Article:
<groupId>org.springframework.cloud</groupId> 
         <artifactId>spring-cloud-dependencies</artifactId> 
         <version>${spring-cloud.version}</version> 
         <type>pom</type> 
         <scope>import</scope> 
      </dependency> 
   </dependencies> 
   </dependencyManagement><build> 
   <plugins> 
      <plugin>
         <groupId>org.springframework.boot</groupId>
         <artifactId>spring-boot-maven-plugin</artifactId> 
      </plugin> 
   </plugins> 
   </build> 
</project>

Now, to the base package of our application, i.e., com.tutorial.spring.security.oauth2, let’s add a new package named config where we shall add our configuration classes.

Let’s create our first configuration class, UserConfig which extends the WebSecurityConfigurerAdapter class of Spring Security to manage the users of the client application. We annotate the class with @Configuration annotation to tell Spring that it is a configuration class.

package com.tutorial.spring.security.oauth2.config; 
import org.springframework.context.annotation.Bean; 
import org.springframework.context.annotation.Configuration; 
import org.springframework.security.authentication.AuthenticationManager; 
import org.springframework.security.config.annotation.web.builders.HttpSecurity; 
import org.springframework.security.config.annotation.web.configuration.WebSecurityConfigurerAdapter; 
import org.springframework.security.core.userdetails.User; 
import org.springframework.security.core.userdetails.UserDetails;
import org.springframework.security.core.userdetails.UserDetailsService; 
import org.springframework.security.crypto.password.NoOpPasswordEncoder; 
import org.springframework.security.crypto.password.PasswordEncoder; 
import org.springframework.security.provisioning.InMemoryUserDetailsManager; 
import org.springframework.security.provisioning.UserDetailsManager; 
@Configuration public class UserConfig extends WebSecurityConfigurerAdapter { 
   @Bean 
   public UserDetailsService userDetailsService() {
      UserDetailsManager userDetailsManager = new InMemoryUserDetailsManager(); 
      UserDetails user = User.withUsername("john") 
         .password("12345") .authorities("read") 
      .build(); userDetailsManager.createUser(user); return userDetailsManager; 
   } 
   @Bean
   public PasswordEncoder passwordEncoder() { 
      return NoOpPasswordEncoder.getInstance(); 
   } 
   @Override 
   @Bean 
   public AuthenticationManager authenticationManagerBean() throws Exception { 
      return super.authenticationManagerBean(); 
   } 
}

We then add a bean of the UserDetailsService to retrieve the user details for authentication and authorization. To put it in the Spring context we annotate it with @Bean. To keep this tutorial simple and easy to understand, we use an InMemoryUserDetailsManager instance. For a real-world application, we can use other implementations like JdbcUserDetailsManager to connect to a database and so on. To be able to create users easily for this example we use the UserDetailsManager interface which extends the UserDetailsService and has methods like createUser(), updateUser() and so on. Then, we create a user using the builder class. We give him a username, password and a “read” authority for now. Then, using the createUser() method, we add the newly created user and return the instance of UserDetailsManager thus putting it in the Spring context.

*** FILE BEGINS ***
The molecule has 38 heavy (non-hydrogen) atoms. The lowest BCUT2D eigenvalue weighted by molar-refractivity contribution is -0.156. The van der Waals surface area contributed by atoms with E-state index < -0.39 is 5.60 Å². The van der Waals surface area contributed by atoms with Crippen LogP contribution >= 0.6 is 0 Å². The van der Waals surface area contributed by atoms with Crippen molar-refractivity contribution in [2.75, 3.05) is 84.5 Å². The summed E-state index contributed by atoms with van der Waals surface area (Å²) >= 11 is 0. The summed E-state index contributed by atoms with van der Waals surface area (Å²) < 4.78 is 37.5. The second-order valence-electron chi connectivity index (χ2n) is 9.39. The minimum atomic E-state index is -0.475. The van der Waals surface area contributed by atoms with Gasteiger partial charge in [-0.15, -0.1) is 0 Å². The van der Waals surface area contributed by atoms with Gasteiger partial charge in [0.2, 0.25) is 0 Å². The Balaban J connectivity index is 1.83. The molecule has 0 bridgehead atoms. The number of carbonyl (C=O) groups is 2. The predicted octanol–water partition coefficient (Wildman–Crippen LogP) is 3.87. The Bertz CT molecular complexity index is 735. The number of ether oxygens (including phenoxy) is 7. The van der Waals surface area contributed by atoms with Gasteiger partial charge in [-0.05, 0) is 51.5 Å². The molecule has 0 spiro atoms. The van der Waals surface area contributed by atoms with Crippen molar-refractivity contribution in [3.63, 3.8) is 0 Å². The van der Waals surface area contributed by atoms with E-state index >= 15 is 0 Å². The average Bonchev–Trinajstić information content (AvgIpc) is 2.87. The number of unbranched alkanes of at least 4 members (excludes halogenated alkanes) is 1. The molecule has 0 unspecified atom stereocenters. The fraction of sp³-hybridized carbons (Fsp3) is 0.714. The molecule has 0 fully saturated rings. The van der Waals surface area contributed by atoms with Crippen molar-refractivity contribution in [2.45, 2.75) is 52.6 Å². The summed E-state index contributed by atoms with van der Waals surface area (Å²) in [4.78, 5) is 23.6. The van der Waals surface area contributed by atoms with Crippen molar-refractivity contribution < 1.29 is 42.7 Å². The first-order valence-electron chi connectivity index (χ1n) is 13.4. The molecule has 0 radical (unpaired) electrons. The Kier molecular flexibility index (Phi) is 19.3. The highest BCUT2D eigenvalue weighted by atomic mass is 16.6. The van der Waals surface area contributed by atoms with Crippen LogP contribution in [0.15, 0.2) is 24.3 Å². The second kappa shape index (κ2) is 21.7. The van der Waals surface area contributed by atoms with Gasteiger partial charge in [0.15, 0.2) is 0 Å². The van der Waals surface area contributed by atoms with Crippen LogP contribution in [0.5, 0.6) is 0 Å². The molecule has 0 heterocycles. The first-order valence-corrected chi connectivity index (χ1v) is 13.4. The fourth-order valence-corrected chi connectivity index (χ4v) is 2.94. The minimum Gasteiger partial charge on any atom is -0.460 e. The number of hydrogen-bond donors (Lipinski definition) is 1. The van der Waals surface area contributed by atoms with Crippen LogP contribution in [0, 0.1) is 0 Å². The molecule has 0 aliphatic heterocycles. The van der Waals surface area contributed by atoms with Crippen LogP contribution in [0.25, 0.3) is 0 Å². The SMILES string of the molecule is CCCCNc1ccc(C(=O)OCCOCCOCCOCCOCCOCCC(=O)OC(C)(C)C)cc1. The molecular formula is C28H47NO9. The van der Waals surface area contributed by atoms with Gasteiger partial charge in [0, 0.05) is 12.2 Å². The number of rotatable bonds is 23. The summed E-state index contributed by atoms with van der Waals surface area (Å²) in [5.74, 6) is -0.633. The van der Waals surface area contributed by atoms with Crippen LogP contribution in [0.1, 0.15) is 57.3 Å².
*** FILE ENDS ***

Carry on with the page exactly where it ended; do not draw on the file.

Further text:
To be able to use the UserDetailsService defined by us, it is necessary to provide a PasswordEncoder bean in the Spring context. Again, to keep it simple for now we use the NoOpPasswordEncoder. The NoOpPasswordEncoder should not be used otherwise for real-world applications for production as it is not secure. NoOpPasswordEncoder does not encode the password and is only useful for developing or testing scenarios or proof of concepts. We should always use the other highly secure options provided by Spring Security, the most popular of which is the BCryptPasswordEncoder, which we will be using later in our series of tutorials. To put it in the Spring context we annotate the method with @Bean.

We then override the AuthenticationManager bean method of WebSecurityConfigurerAdapter, which returns the authenticationManagerBean to put the authentication manager into the Spring context.

Now, to add the client configurations we add a new configuration class named AuthorizationServerConfig which extends AuthorizationServerConfigurerAdapter class of Spring Security. The AuthorizationServerConfigurerAdapter class is used to configure the authorization server using the spring security oauth2 module. We annotate this class with @Configuration as well. To add the authorization server functionality to this class we need to add the @EnableAuthorizationServer annotation so that the application can behave as an authorization server.

package com.tutorial.spring.security.oauth2.config; 
import org.springframework.beans.factory.annotation.Autowired; 
import org.springframework.context.annotation.Configuration; 
import org.springframework.security.authentication.AuthenticationManager; 
import org.springframework.security.oauth2.config.annotation.configurers.ClientDetailsServiceConfigurer; 
import org.springframework.security.oauth2.config.annotation.web.configuration.AuthorizationServerConfigurerAdapter; 
import org.springframework.security.oauth2.config.annotation.web.configuration.EnableAuthorizationServer; 
import org.springframework.security.oauth2.config.annotation.web.configurers.AuthorizationServerEndpointsConfigurer; @Configuration @EnableAuthorizationServer